passengers within approximately a 75-mile radius of Crow Agency, connecting the towns and communities that include Hardin, Lodge Grass, Pryor and Wyola. To reflect this, the board of directors includes a county commissioner, a representative from Big Horn College as well as the Crow Legislature and the Tribe’s director of tourism. We operate and maintain a small fleet of seven Ford and Chevy minibuses and conversion vans on our three initial routes. With the organizational structure in place our new system received a $500,000 grant from the Federal Transit Administration toward hiring agency personnel and covering our operational costs. Our future grant funding from the Federal Transit Authority over the next two years will ensure us a bus barn and bus stops along the routes. In the short time we have been up and running, Crow Nation Transit has been operating temporarily from the Tribal fenced security yard. Because of the demand for service and the increasing ridership numbers we could show in each quarter of our first year, we will receive more 18-passenger minibuses in 2012 from the state and another through the Federal Transit Administration. Ridership grew from 735 in the second quarter to 1,300


in the third quarter, and we were expecting to reach around 2,000 by the end of the year. When we began transit service in April, people were reluctant to take the bus, but they have been quick to catch on, especially when they consider the price of fuel for their own vehicles and that our bus routes take them to and from to where they need to go. In fact, we are now at the point where some passengers get left behind on some trips as there is simply no more room on the bus. However, we do make the necessary arrangements for another driver to include an extra stop to return and pick them up. We currently have four drivers on staff and will add five substitute drivers in the near future to ensure continued service and to handle any overflow or emergency situation. Because of public demand for new routes, we are presently considering service to and from Sheridan, WY, which would start next year. The folks in Sheridan are telling us they would like to see regular runs to the ApsĂĄalooke Nights Casino in Crow Agency. BR Oliver Hill serves as transit director for the Crow Nation Reservation and Big Horn County, MT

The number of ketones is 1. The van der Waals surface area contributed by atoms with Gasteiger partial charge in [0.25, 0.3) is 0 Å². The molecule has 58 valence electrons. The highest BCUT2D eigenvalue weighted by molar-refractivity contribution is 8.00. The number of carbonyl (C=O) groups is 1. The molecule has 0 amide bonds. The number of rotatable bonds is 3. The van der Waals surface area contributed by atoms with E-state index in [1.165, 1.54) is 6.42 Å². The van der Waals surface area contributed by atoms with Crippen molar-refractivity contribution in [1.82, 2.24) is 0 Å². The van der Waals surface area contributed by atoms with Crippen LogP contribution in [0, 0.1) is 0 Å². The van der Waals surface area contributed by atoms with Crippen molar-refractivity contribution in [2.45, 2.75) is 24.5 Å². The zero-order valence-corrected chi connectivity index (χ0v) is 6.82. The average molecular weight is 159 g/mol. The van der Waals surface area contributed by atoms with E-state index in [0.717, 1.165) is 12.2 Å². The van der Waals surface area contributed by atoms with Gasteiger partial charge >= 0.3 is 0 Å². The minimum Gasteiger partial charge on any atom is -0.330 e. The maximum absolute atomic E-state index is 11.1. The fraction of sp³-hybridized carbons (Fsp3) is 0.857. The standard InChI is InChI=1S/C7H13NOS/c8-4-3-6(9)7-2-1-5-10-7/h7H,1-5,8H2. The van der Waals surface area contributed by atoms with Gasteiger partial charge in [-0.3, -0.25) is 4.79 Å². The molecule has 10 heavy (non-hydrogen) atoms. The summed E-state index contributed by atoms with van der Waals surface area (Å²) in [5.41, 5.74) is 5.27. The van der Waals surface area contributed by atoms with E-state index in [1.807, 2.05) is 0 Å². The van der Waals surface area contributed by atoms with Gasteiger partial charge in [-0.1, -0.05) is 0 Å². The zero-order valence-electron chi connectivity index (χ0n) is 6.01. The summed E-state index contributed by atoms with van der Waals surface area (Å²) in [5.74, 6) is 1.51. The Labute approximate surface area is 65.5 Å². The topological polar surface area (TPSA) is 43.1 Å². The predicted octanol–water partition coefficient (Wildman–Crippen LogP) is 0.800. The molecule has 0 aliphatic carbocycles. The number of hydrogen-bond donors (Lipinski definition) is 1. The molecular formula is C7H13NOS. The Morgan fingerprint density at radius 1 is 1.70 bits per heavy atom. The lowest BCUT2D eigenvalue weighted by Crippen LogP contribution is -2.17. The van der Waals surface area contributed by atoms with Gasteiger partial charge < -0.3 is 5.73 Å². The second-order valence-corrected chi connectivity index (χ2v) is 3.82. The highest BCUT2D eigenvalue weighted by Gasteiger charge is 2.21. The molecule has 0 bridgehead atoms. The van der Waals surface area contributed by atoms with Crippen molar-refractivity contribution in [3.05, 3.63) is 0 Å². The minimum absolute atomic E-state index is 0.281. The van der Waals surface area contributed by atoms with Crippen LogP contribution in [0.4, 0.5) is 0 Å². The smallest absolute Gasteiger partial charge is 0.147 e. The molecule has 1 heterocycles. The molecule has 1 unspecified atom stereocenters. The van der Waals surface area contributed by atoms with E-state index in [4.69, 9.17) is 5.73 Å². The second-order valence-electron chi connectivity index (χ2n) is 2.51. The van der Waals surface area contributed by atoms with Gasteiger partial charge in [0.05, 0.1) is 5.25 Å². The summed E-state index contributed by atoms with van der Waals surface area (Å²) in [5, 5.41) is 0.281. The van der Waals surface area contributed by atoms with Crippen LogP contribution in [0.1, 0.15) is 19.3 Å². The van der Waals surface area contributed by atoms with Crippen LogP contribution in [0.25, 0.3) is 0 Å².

January 2012 19

Volvo D13 deliver Prevost operators report smoother performance and improved economy By David Hubbard The Volvo D13 diesel engine represents a significant step in fuel efficiency, emissions compliance and driver convenience for North American motorcoach operators. Built on the existing 2007 platform and available in 435- and 500-horsepower models, the EPA 2010 Volvo D13 features the addition of advanced Selective Catalytic Reduction (SCR) system, which the company says maintains engine power and performance without the need for active regenerations. Prevost first introduced the Volvo D13 in 2008 as an alternative engine on Prevost and Volvo coaches. The company has since extended its availability to other OEMs as an engine option. “The choice of the D13 sends a strong statement to the industry that Prevost Car is clearly a part of Volvo,” says Prevost President and CEO Gaetan Bolduc.

Prevost first introduced the Volvo D13 in 2008 as an alternative engine on Prevost and Volvo coaches.

20 January 2012